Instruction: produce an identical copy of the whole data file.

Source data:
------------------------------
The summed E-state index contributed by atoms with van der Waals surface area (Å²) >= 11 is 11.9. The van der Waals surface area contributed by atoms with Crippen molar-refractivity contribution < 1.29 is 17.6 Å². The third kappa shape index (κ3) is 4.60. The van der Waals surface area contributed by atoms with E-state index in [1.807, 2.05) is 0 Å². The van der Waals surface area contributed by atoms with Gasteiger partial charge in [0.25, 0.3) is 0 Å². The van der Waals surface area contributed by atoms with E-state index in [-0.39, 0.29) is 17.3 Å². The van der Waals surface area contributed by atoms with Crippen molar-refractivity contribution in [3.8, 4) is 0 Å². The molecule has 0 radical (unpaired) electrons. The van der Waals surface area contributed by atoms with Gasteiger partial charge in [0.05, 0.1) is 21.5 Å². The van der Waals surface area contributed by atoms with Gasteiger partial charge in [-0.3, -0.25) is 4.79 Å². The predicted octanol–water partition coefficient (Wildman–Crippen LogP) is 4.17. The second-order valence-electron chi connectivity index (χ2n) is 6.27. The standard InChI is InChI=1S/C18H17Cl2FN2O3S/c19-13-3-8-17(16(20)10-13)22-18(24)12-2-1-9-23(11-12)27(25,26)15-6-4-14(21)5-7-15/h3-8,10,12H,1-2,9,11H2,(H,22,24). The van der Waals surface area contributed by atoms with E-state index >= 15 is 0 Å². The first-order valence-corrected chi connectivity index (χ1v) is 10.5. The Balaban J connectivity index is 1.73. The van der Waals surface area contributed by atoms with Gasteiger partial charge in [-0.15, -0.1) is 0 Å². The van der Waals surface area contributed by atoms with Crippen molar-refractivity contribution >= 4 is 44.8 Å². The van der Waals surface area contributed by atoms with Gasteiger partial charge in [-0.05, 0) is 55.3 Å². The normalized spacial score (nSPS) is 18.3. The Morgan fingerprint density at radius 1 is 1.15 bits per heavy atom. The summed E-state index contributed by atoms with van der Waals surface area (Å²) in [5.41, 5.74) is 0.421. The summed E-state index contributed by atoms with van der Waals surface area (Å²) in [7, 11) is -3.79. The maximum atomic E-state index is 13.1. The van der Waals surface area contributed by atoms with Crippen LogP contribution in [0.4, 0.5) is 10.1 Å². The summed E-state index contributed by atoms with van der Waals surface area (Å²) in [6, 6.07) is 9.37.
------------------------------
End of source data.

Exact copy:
The summed E-state index contributed by atoms with van der Waals surface area (Å²) >= 11 is 11.9. The van der Waals surface area contributed by atoms with Crippen molar-refractivity contribution < 1.29 is 17.6 Å². The third kappa shape index (κ3) is 4.60. The van der Waals surface area contributed by atoms with E-state index in [1.807, 2.05) is 0 Å². The van der Waals surface area contributed by atoms with Gasteiger partial charge in [0.25, 0.3) is 0 Å². The van der Waals surface area contributed by atoms with E-state index in [-0.39, 0.29) is 17.3 Å². The van der Waals surface area contributed by atoms with Crippen molar-refractivity contribution in [3.8, 4) is 0 Å². The molecule has 0 radical (unpaired) electrons. The van der Waals surface area contributed by atoms with Gasteiger partial charge in [0.05, 0.1) is 21.5 Å². The van der Waals surface area contributed by atoms with Gasteiger partial charge in [-0.3, -0.25) is 4.79 Å². The predicted octanol–water partition coefficient (Wildman–Crippen LogP) is 4.17. The second-order valence-electron chi connectivity index (χ2n) is 6.27. The standard InChI is InChI=1S/C18H17Cl2FN2O3S/c19-13-3-8-17(16(20)10-13)22-18(24)12-2-1-9-23(11-12)27(25,26)15-6-4-14(21)5-7-15/h3-8,10,12H,1-2,9,11H2,(H,22,24). The van der Waals surface area contributed by atoms with E-state index >= 15 is 0 Å². The first-order valence-corrected chi connectivity index (χ1v) is 10.5. The Balaban J connectivity index is 1.73. The van der Waals surface area contributed by atoms with Gasteiger partial charge in [-0.15, -0.1) is 0 Å². The van der Waals surface area contributed by atoms with Crippen molar-refractivity contribution >= 4 is 44.8 Å². The van der Waals surface area contributed by atoms with Gasteiger partial charge in [-0.05, 0) is 55.3 Å². The normalized spacial score (nSPS) is 18.3. The Morgan fingerprint density at radius 1 is 1.15 bits per heavy atom. The summed E-state index contributed by atoms with van der Waals surface area (Å²) in [5.41, 5.74) is 0.421. The summed E-state index contributed by atoms with van der Waals surface area (Å²) in [7, 11) is -3.79. The maximum atomic E-state index is 13.1. The van der Waals surface area contributed by atoms with Crippen LogP contribution in [0.4, 0.5) is 10.1 Å². The summed E-state index contributed by atoms with van der Waals surface area (Å²) in [6, 6.07) is 9.37.